Pennsylvania Naturalization and CitizenshipEdit This Page
From FamilySearch Wiki
British immigrants to Pennsylvania were already citizens because Pennsylvania was a British colony. Others gave an oath of allegiance soon after arrival. For early lists of those taking oaths, see Strassburger and Hinke, Pennsylvania German Pioneers, in the "Emigration and Immigration" article.
For early naturalization records, see:
Pennsylvania Supreme Court. Naturalization Lists, 1740-1773. (FHL film 1032845 item 5-7). These records are also found in Pennsylvania Archives series 2, vol. 2; many names in these lists are not found in Pennsylvania German Pioneers.
Giuseppi, M. S., ed. Naturalizations of Foreign Protestants in the American And West Indian Colonies (Pursuant to Statute 13 George II, c. 7). (Originally published as Publications of the Huguenot Society of London, volume XXIV, London, 1921.) Reprint, Baltimore, Maryland: Genealogical Pub. Co., 1969. (FHL book 973 W5g; film 908978 item 1.) This book has an every name index.
The General Assembly of Pennsylvania required oaths of allegiance during and shortly after the Revolutionary War period. The library has lists for some counties. For sets of lists, see:
Names of Persons Who Took the Oath of Allegiance to the State of Pennsylvania Between the Years 1776 and 1794, Pennsylvania, PA Archives. Second series, v. 3. p. 1-86. (FHL book 974.8 A39p ser. 2 v. 3; film 823994 item 1.)
Westcott, Thompson. Names of Persons Who Took the Oath of Allegiance to the State of Pennsylvania Between the Years 1777 and 1789: With a History of the "Test Laws" of Pennsylvania. 1865. Reprint, Baltimore, Maryland.: Genealogical Pub. Co., 1965. (FHL book 974.8 P4w; film 1033632 item 7.)
Later immigrants filed for naturalization in a variety of city, county, state, or federal courts, but most often in a county court. The Family History Library has microfilm copies of many of these records. From Philadelphia County, for example, the library has:
Pennsylvania. Court of Quarter Sessions (Philadelphia County). Declarations of Intentions, 1810-1932; Index, 1810-1887. (On 48 FHL films beginning with 964555.)
Pennsylvania. Court of Quarter Sessions (Philadelphia County). Petitions for Naturalization 1800-1929; Indexes 1802-1930. (On 185 FHL films beginning with 969029.)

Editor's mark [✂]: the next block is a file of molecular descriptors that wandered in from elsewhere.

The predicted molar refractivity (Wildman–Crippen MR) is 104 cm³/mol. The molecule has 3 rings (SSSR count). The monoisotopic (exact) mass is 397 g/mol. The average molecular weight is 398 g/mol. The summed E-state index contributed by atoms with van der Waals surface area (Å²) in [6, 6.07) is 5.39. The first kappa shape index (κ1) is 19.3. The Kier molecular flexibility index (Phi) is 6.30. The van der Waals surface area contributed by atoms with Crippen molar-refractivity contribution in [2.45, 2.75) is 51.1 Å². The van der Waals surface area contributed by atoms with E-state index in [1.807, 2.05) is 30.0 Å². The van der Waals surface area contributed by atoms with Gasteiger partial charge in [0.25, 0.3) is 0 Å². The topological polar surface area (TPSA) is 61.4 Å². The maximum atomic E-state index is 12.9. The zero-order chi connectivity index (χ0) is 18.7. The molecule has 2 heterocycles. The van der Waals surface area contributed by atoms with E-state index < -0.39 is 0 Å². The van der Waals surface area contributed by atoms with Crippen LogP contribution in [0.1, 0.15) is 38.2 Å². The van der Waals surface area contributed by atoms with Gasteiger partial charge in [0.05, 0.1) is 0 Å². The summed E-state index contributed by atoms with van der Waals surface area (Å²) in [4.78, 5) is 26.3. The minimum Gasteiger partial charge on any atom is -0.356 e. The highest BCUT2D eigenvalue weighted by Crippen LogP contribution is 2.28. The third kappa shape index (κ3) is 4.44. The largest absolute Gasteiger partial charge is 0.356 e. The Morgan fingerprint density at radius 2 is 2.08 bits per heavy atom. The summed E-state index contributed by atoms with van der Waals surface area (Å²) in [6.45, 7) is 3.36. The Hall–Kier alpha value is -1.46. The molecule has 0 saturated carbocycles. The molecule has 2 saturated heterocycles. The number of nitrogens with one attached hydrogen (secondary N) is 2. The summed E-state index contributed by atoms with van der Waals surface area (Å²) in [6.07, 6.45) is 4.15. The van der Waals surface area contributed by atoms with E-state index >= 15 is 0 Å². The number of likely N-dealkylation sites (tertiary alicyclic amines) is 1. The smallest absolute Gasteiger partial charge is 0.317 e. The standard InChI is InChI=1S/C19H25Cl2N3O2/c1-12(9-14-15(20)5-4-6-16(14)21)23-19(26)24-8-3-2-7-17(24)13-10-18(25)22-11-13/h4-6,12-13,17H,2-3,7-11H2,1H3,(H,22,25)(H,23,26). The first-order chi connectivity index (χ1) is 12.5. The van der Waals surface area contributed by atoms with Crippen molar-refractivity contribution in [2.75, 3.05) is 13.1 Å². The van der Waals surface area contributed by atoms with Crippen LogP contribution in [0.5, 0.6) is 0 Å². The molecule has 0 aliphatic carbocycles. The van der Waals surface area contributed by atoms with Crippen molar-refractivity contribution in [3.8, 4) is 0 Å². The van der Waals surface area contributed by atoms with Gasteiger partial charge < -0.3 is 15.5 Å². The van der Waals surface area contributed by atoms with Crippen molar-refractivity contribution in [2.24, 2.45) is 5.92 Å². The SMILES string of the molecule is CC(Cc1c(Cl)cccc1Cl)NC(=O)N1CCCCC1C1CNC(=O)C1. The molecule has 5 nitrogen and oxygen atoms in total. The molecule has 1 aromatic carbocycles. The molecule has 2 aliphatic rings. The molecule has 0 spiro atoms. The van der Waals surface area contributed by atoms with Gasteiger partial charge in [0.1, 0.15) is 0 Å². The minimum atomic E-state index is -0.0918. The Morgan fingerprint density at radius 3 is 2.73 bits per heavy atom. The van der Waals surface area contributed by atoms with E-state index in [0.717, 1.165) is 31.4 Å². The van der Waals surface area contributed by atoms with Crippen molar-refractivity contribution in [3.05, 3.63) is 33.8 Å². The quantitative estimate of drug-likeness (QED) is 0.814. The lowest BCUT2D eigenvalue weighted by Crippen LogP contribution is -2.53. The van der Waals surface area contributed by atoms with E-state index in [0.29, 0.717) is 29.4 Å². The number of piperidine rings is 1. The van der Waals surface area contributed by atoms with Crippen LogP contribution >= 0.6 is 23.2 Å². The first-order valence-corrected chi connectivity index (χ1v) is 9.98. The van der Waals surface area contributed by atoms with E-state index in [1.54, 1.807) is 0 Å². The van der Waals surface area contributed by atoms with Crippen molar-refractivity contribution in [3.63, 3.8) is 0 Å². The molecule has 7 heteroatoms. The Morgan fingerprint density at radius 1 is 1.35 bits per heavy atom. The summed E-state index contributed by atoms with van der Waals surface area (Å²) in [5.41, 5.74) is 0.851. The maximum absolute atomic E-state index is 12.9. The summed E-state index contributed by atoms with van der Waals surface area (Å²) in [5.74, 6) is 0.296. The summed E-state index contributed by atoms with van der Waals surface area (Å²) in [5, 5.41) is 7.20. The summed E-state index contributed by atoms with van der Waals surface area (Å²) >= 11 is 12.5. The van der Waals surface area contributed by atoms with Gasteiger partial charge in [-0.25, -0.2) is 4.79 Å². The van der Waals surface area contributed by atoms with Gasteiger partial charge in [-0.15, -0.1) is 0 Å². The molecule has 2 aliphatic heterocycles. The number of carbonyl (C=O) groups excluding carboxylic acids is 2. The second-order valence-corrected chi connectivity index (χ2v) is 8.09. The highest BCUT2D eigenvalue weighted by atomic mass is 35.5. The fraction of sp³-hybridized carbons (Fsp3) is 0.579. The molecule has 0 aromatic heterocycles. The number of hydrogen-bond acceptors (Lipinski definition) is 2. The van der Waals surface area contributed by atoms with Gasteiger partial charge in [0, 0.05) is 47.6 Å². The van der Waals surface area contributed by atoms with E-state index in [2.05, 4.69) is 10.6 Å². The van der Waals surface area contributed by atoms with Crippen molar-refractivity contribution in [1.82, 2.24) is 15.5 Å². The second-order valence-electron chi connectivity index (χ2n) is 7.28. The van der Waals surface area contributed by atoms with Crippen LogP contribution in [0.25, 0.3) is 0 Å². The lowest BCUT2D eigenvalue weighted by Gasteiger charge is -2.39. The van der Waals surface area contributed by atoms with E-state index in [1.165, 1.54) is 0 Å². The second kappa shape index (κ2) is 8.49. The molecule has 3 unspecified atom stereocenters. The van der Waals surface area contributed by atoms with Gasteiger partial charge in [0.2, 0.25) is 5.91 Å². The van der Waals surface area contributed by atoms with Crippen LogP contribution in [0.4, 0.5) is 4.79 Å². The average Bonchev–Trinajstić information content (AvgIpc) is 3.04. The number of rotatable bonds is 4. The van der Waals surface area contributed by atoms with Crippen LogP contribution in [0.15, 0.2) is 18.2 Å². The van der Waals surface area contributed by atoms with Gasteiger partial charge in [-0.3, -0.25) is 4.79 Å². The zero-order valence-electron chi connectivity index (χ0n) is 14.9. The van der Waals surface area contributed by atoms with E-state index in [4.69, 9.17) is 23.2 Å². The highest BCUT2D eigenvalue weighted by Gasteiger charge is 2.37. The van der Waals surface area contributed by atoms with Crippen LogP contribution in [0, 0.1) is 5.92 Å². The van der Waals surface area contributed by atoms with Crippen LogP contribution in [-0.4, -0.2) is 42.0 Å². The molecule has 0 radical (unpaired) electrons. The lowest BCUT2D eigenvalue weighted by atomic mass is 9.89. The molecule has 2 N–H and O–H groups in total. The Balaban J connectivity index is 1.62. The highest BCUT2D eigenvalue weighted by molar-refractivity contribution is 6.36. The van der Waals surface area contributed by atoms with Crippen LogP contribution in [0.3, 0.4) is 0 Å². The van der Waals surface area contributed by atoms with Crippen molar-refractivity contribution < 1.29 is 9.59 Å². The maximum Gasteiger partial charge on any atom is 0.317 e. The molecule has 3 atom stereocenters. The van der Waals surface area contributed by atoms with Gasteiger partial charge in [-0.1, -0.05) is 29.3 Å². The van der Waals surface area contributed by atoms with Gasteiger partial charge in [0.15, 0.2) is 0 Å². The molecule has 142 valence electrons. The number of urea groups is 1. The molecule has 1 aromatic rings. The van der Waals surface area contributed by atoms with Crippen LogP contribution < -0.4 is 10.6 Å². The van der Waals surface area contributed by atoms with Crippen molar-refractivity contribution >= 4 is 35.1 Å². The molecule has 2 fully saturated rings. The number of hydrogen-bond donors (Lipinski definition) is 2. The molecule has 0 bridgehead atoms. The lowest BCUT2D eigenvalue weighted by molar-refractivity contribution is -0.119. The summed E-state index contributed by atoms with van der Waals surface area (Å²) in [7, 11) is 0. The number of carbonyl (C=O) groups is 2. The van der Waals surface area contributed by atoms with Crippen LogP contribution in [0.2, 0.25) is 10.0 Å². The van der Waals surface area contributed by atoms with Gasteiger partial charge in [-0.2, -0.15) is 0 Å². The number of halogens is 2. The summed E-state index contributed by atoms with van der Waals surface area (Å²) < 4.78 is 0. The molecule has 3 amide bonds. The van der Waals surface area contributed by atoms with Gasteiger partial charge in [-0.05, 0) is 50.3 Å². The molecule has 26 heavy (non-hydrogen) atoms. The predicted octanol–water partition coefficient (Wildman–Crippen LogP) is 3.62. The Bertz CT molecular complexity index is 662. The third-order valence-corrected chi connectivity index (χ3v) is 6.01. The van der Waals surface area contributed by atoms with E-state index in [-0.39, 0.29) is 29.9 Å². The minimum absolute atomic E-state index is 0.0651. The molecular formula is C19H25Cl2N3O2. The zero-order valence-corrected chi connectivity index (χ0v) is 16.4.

Pennsylvania. Court of Common Pleas (Philadelphia County). Declarations of Intention, 1821-1911. (On 38 FHL films beginning with 964580.)
Pennsylvania. Court of Common Pleas (Philadelphia County). Petitions for Naturalization 1793-1906; Indexes 1793-1930. (On 176 FHL films beginning with 976526.)
United States. Circuit Court (Pennsylvania: Eastern District). Naturalization Petitions and Records, 1795-1911. (On 53 FHL films beginning with 1749854 item 1-2.)
United States. District Court (Pennsylvania: Eastern District).
Useful indexes to Philadelphia records are:
Filby, P. William, and Mary K. Meyer. Philadelphia Naturalization Records, an Index to Records of Aliens' Declarations of Intentions and/or Oaths of Allegiance, 1789-1880 . . . (Detroit, Michigan: Gale Research, 1982; FHL book 974.811 P4p).
For a discussion of this index, see this magazine. Later issues list names missed in the index: Jefferson M. Moak, The WPA Index of Naturalizations: An Explanation Pennsylvania Genealogical Magazine 36 (1989): 109-16.
Naturalization Index for Philadelphia County, Pennsylvania, 1881-1930 (FHL films 1752877-92). This indexes petitions from the court of quarter sessions and court of common pleas for Philadelphia County, Pennsylvania.
Indexes for the circuit and district courts are in United States, District Court (Pennsylvania: Eastern District), Indexes to Naturalization Petitions to the U.S. Circuit and District Courts for the Eastern District of Pennsylvania, 1795-1951 (FHL films 1412417-76).
Before 1906 and after 1790 when Congress passed the first uniform naturalization law, the court of common pleas and the court of quarter sessions had jurisdiction over the naturalization of aliens. At the Family History Library, county records of naturalization are listed under the court of common pleas.
The Comprehensive Naturalization Law of 1906 provided for nationwide uniformity of processes and records. Jurisdiction over naturalization was provided by the U.S. District Courts, the Supreme Court, and all courts of record having a seal, a clerk, and jurisdiction in actions at law and equity in which the amount in controversy is unlimited.
For naturalization records after September 1906, contact the National Archives—Philadelphia Branch or the local office of the Immigration and Naturalization Service.
The library has naturalization records for about two-thirds of Pennsylvania's counties.
New to the Research Wiki?
In the FamilySearch Research Wiki, you can learn how to do genealogical research or share your knowledge with others.Learn More